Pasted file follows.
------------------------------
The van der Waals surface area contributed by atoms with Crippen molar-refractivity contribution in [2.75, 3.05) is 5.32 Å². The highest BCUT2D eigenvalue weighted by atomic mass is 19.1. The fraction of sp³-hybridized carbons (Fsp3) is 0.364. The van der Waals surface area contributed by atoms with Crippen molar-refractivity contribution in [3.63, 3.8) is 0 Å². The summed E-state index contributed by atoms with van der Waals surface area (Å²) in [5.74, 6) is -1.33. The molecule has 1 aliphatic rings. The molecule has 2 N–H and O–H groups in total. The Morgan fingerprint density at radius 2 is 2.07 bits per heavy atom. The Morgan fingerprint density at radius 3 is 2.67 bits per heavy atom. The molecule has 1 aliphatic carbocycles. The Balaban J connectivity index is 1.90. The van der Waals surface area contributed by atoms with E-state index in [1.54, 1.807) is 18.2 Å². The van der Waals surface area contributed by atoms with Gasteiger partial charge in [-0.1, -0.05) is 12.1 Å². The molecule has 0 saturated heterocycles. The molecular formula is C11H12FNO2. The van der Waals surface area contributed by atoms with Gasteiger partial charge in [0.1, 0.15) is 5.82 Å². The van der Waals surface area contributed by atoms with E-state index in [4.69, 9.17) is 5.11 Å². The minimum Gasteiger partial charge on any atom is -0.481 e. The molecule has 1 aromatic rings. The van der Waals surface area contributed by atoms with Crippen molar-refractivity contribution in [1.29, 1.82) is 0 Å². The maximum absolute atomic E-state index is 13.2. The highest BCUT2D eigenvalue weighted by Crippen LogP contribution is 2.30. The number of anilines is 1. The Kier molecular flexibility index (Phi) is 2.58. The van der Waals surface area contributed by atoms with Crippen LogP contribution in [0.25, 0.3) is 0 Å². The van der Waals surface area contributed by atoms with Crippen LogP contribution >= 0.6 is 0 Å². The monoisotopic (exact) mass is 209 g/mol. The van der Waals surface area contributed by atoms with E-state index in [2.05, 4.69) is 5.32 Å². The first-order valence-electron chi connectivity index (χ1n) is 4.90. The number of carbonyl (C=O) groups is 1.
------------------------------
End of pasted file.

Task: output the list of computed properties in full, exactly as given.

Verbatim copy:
The van der Waals surface area contributed by atoms with Crippen molar-refractivity contribution in [2.75, 3.05) is 5.32 Å². The highest BCUT2D eigenvalue weighted by atomic mass is 19.1. The fraction of sp³-hybridized carbons (Fsp3) is 0.364. The van der Waals surface area contributed by atoms with Crippen molar-refractivity contribution in [3.63, 3.8) is 0 Å². The summed E-state index contributed by atoms with van der Waals surface area (Å²) in [5.74, 6) is -1.33. The molecule has 1 aliphatic rings. The molecule has 2 N–H and O–H groups in total. The Morgan fingerprint density at radius 2 is 2.07 bits per heavy atom. The Morgan fingerprint density at radius 3 is 2.67 bits per heavy atom. The molecule has 1 aliphatic carbocycles. The Balaban J connectivity index is 1.90. The van der Waals surface area contributed by atoms with E-state index in [1.54, 1.807) is 18.2 Å². The van der Waals surface area contributed by atoms with Gasteiger partial charge in [-0.1, -0.05) is 12.1 Å². The molecule has 0 saturated heterocycles. The molecular formula is C11H12FNO2. The van der Waals surface area contributed by atoms with Gasteiger partial charge in [0.1, 0.15) is 5.82 Å². The van der Waals surface area contributed by atoms with E-state index in [4.69, 9.17) is 5.11 Å². The minimum Gasteiger partial charge on any atom is -0.481 e. The molecule has 1 aromatic rings. The van der Waals surface area contributed by atoms with Crippen molar-refractivity contribution in [1.29, 1.82) is 0 Å². The maximum absolute atomic E-state index is 13.2. The highest BCUT2D eigenvalue weighted by Crippen LogP contribution is 2.30. The number of anilines is 1. The Kier molecular flexibility index (Phi) is 2.58. The van der Waals surface area contributed by atoms with Crippen LogP contribution in [0.25, 0.3) is 0 Å². The van der Waals surface area contributed by atoms with Crippen LogP contribution >= 0.6 is 0 Å². The monoisotopic (exact) mass is 209 g/mol. The van der Waals surface area contributed by atoms with E-state index in [2.05, 4.69) is 5.32 Å². The first-order valence-electron chi connectivity index (χ1n) is 4.90. The number of carbonyl (C=O) groups is 1.